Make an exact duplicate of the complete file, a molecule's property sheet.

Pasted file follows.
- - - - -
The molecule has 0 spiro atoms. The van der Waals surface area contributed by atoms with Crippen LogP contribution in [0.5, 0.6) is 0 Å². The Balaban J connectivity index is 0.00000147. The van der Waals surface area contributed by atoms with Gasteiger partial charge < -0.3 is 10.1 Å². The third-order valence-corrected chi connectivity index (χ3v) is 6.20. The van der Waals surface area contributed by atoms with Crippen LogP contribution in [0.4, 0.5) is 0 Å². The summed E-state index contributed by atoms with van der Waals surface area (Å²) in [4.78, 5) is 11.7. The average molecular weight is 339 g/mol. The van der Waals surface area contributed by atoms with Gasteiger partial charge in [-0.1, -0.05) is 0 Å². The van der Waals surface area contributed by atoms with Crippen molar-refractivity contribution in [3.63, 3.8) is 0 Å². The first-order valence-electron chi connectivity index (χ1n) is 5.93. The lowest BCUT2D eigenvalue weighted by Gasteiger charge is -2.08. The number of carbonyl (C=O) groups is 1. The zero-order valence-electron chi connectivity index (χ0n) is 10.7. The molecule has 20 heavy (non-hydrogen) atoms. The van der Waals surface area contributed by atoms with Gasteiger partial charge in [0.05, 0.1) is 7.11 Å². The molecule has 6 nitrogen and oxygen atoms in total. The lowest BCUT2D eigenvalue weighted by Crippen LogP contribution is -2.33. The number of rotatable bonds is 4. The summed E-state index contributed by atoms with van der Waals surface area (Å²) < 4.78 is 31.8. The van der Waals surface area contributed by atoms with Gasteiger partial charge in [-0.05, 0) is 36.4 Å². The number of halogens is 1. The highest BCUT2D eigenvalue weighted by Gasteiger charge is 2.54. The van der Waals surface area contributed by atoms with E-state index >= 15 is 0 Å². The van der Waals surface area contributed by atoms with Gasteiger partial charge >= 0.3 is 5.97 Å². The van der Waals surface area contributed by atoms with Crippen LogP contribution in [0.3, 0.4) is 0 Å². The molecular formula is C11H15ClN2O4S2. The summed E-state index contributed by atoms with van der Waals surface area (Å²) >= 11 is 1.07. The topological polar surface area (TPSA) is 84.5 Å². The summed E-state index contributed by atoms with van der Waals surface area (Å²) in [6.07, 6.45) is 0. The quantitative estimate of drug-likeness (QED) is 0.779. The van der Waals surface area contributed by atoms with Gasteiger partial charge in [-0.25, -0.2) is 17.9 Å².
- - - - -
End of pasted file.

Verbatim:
The molecule has 0 spiro atoms. The van der Waals surface area contributed by atoms with Crippen LogP contribution in [0.5, 0.6) is 0 Å². The Balaban J connectivity index is 0.00000147. The van der Waals surface area contributed by atoms with Gasteiger partial charge < -0.3 is 10.1 Å². The third-order valence-corrected chi connectivity index (χ3v) is 6.20. The van der Waals surface area contributed by atoms with Crippen LogP contribution in [0.4, 0.5) is 0 Å². The summed E-state index contributed by atoms with van der Waals surface area (Å²) in [4.78, 5) is 11.7. The average molecular weight is 339 g/mol. The van der Waals surface area contributed by atoms with Gasteiger partial charge in [-0.1, -0.05) is 0 Å². The van der Waals surface area contributed by atoms with Crippen molar-refractivity contribution in [3.63, 3.8) is 0 Å². The first-order valence-electron chi connectivity index (χ1n) is 5.93. The lowest BCUT2D eigenvalue weighted by Gasteiger charge is -2.08. The number of carbonyl (C=O) groups is 1. The zero-order valence-electron chi connectivity index (χ0n) is 10.7. The molecule has 20 heavy (non-hydrogen) atoms. The van der Waals surface area contributed by atoms with Gasteiger partial charge in [0.05, 0.1) is 7.11 Å². The molecule has 6 nitrogen and oxygen atoms in total. The lowest BCUT2D eigenvalue weighted by Crippen LogP contribution is -2.33. The number of rotatable bonds is 4. The summed E-state index contributed by atoms with van der Waals surface area (Å²) < 4.78 is 31.8. The van der Waals surface area contributed by atoms with Gasteiger partial charge in [-0.05, 0) is 36.4 Å². The number of halogens is 1. The highest BCUT2D eigenvalue weighted by Gasteiger charge is 2.54. The van der Waals surface area contributed by atoms with E-state index >= 15 is 0 Å². The van der Waals surface area contributed by atoms with Gasteiger partial charge >= 0.3 is 5.97 Å². The van der Waals surface area contributed by atoms with Crippen LogP contribution in [0.3, 0.4) is 0 Å². The molecular formula is C11H15ClN2O4S2. The summed E-state index contributed by atoms with van der Waals surface area (Å²) >= 11 is 1.07. The topological polar surface area (TPSA) is 84.5 Å². The summed E-state index contributed by atoms with van der Waals surface area (Å²) in [6.07, 6.45) is 0. The quantitative estimate of drug-likeness (QED) is 0.779. The van der Waals surface area contributed by atoms with Gasteiger partial charge in [-0.25, -0.2) is 17.9 Å².